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Posts Tagged ‘the minnesota farm woman’

Frozen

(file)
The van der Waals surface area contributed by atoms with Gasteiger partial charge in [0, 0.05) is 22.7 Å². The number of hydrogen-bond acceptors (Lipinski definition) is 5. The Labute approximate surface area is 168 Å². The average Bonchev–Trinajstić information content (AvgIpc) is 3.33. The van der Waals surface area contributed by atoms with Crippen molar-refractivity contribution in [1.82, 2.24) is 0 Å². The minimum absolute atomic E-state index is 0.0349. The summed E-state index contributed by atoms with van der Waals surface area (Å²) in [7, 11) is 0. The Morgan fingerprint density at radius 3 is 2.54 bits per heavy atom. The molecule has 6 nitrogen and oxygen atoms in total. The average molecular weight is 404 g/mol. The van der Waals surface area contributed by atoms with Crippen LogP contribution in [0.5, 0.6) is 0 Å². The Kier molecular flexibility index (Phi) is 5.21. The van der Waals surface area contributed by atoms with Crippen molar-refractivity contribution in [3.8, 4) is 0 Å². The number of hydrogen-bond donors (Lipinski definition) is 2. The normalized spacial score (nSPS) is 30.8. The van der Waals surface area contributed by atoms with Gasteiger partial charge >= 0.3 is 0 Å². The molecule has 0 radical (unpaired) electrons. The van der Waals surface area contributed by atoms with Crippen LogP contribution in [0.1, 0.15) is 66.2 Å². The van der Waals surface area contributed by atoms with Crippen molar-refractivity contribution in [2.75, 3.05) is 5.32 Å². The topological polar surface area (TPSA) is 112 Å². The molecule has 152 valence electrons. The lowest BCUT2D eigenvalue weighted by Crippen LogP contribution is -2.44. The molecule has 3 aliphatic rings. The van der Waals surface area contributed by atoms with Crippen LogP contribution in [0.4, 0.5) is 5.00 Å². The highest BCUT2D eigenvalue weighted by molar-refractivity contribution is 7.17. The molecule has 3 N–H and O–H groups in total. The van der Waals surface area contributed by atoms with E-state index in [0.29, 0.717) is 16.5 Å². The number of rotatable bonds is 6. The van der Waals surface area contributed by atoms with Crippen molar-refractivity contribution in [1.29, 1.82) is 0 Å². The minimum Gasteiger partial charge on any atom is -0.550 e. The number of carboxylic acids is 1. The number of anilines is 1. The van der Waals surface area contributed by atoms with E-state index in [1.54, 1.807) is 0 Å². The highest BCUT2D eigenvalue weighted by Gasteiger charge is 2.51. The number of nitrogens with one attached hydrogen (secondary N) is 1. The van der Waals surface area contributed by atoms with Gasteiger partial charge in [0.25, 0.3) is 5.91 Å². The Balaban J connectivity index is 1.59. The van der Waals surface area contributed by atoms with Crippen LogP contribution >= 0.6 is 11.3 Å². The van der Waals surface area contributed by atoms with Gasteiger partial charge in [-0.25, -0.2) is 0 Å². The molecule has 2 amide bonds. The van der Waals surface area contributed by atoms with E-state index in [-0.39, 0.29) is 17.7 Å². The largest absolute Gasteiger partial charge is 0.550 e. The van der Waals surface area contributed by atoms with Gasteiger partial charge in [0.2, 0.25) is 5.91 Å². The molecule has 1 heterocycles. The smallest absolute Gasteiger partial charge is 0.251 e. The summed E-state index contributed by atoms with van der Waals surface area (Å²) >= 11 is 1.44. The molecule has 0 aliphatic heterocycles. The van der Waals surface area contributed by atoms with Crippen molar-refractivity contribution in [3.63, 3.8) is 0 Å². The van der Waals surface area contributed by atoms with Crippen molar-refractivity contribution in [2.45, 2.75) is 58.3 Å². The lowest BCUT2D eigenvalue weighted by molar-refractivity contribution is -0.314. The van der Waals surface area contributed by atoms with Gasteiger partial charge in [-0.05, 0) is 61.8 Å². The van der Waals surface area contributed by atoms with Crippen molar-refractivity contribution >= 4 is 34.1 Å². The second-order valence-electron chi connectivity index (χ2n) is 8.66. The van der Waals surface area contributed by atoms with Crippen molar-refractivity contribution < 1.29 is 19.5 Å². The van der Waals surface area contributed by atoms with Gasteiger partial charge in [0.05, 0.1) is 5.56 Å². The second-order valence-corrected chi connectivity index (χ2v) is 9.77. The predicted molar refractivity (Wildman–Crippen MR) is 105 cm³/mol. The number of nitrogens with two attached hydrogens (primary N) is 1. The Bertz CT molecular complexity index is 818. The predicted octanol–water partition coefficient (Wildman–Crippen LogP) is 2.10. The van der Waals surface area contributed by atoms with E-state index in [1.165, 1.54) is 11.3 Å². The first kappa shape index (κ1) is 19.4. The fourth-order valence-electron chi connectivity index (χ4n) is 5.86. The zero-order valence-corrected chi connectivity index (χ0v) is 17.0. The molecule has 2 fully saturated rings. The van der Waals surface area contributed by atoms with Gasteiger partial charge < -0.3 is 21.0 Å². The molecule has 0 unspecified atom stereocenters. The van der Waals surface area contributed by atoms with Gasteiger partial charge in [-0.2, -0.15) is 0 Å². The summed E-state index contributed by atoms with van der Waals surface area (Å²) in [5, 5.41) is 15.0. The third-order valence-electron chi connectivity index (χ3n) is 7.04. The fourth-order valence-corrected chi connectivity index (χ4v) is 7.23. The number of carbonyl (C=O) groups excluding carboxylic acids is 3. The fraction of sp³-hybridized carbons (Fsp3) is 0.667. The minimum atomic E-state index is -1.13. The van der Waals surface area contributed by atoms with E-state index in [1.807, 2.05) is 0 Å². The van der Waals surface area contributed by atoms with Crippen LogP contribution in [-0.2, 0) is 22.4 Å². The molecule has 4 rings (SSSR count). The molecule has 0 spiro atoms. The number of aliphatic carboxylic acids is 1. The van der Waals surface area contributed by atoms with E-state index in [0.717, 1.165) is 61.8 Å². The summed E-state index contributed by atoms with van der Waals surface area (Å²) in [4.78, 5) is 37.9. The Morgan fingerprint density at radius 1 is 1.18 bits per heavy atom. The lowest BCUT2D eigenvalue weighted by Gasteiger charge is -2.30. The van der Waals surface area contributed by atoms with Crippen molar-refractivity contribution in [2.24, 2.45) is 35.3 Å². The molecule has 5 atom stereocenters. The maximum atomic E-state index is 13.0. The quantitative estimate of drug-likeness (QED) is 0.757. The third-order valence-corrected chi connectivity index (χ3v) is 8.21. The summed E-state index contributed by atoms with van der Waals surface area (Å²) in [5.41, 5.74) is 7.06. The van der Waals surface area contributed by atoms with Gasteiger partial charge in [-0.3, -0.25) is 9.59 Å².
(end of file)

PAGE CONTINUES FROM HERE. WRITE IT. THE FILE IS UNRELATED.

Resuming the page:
I’ll bet nobody else in the whole wide world takes a wool lap blanket along on their summer vacation. In HIS former life, my husband was a Master Electrician. My daughter and I love this man dearly and with all the love in our hearts call him The Electric Police behind his back. There was always (and still is) a familiar refrain at our house. The usual: “Who left the lights on?” or “Are you going to leave this oven on all day?” In the summer: “Why is the air conditioner cranked down so low?” In the winter: “Turn that thermostat down and put on more clothes if you are cold!” If you are congratulating HIM for saving natural resources and using less electricity, you can hold the applause. All bets are off once we go on vacation. If you were travelling on the highway last week heading south toward Kansas City, you could recognize our car by the Minnesota license plates and the frost on the interior of the windows. It may have been 90 degrees outside, but the interior of the car had to be only slightly above the freezing point. I was in the passenger seat with my book, travel pillow, and wool blanket. I would have worn long underwear but fellow travellers would have probably looked at me strangely at rest stops and restaurants along the way. It was August, after all. The first thing HE always does when we check into a hotel room is turn the thermostat down until icicles form outside the windows. The first thing I always do is check out the bathroom and make sure it is clean, then make sure there are extra blankets in the closet. This year, we stayed in a hotel that had a digital thermostat on the wall. Every time I passed it, SOMEONE had turned it down to 67 degrees. I turned it up to 72. The next time I looked, it was 67. I sneaked it back up to 70 and crawled under the covers, shivering. I swear HE must have checked every time he passed it because somehow, it ended back at 67. Knowing that I wouldn’t win, I gave up. We got home a few days ago to the typical hot and humid end-of-summer Minnesota weather. The days are steamy and sticky, the nights filled with thunder, lightening, and a barking Chihuahua who hates storms. After working outside for a couple of hours, I was hot and sweaty and thankful for central air conditioning. I turned the thermostat to 67 degrees to cool things down a bit. That didn’t last long, though. Before I knew it, HE had turned it back up to 72. *Sigh* Here we go again.